Potential buyers can purchase the temporary structure as a whole package, including all 12,000 seats, or choose solely to buy the interior seating and stands.
In its search for buyers, GL Events is targeting emerging sporting markets such as Brazil, Russia, China and the Middle East, as well as the USA.
GL Events Owen Brown is managing the sale of the temporary structure, while GL Events Slick Seating is overseeing the sale of seating.
Slick Seating won the contract to supply around 125,000 temporary seats to the Olympic and Paralympic Games. It manufactured the arena’s entire internal seating structure, as well as grandstands used at other Olympic venues, including the Riverbank Arena, Greenwich Park and Lord’s Cricket Club, which hosted the archery.
Alex Robertson, managing director of GL Events Owen Brown Consortium, said the 2012 Games were a "coming-of-age" for temporary structures.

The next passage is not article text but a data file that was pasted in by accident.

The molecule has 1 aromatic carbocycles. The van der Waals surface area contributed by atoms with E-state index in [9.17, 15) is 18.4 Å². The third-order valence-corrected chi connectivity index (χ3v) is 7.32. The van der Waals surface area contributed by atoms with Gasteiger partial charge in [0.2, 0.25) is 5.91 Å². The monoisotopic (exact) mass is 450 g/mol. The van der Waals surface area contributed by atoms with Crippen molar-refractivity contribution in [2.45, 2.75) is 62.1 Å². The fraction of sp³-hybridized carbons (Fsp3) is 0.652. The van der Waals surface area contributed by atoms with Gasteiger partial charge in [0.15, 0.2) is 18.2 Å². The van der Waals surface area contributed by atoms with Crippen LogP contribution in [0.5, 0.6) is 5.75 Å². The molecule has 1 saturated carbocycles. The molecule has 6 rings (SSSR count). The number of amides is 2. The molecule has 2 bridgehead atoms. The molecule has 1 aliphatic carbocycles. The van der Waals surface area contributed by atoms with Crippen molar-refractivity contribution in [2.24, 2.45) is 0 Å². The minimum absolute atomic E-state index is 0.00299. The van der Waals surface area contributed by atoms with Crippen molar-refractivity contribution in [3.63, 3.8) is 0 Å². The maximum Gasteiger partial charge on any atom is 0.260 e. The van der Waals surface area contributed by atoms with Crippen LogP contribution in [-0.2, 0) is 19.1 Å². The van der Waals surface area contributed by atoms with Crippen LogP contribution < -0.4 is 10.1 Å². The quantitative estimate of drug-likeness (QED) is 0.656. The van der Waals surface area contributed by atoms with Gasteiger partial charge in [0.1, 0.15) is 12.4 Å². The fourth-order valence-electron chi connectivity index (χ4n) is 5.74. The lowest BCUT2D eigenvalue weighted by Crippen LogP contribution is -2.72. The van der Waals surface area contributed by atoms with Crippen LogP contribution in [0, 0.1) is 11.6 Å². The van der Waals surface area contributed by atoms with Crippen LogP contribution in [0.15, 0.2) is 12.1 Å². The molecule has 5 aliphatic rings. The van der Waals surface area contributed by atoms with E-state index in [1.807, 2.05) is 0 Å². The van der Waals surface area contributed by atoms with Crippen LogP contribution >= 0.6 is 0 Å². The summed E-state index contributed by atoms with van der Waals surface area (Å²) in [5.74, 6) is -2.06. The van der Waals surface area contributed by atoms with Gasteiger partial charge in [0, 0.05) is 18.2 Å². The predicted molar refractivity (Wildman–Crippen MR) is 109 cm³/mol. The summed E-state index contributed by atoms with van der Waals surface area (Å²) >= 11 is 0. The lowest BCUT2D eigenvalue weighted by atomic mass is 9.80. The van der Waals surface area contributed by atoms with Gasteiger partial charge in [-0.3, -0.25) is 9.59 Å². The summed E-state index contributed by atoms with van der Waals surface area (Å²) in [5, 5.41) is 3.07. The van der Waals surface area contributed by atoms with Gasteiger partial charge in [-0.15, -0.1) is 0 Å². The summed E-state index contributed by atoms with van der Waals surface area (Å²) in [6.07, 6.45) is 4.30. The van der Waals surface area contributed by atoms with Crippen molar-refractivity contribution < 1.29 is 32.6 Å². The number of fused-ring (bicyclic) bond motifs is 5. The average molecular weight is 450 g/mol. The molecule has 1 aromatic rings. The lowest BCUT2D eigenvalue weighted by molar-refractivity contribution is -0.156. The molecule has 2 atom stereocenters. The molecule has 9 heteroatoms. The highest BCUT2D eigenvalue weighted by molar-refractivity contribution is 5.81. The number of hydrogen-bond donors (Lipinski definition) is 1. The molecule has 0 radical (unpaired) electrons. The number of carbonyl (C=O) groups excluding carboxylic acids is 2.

"Not only did they perform a multitude of tasks necessary for the smooth running of the Games, they helped the organising committee avoid a legacy of unwanted buildings and enabled events to be staged at iconic locations, which gave the London 2012 Games a wow factor like no other before it," he said.
"The jewel in the crown of everything that GL Events supplied to London 2012 is undoubtedly the Basketball Arena which, despite the temporary nature of its design, could easily be reconstructed and would give excellent service for many years."
The GL Events consortium manufactured and supplied 170,000sqm of temporary buildings during the Games – enough to cover 22 football pitches.
At 115m long and 35m high, the basketball arena was the largest single temporary structure used at an Olympic Games. It is currently being dismantled at the Olympic Park.
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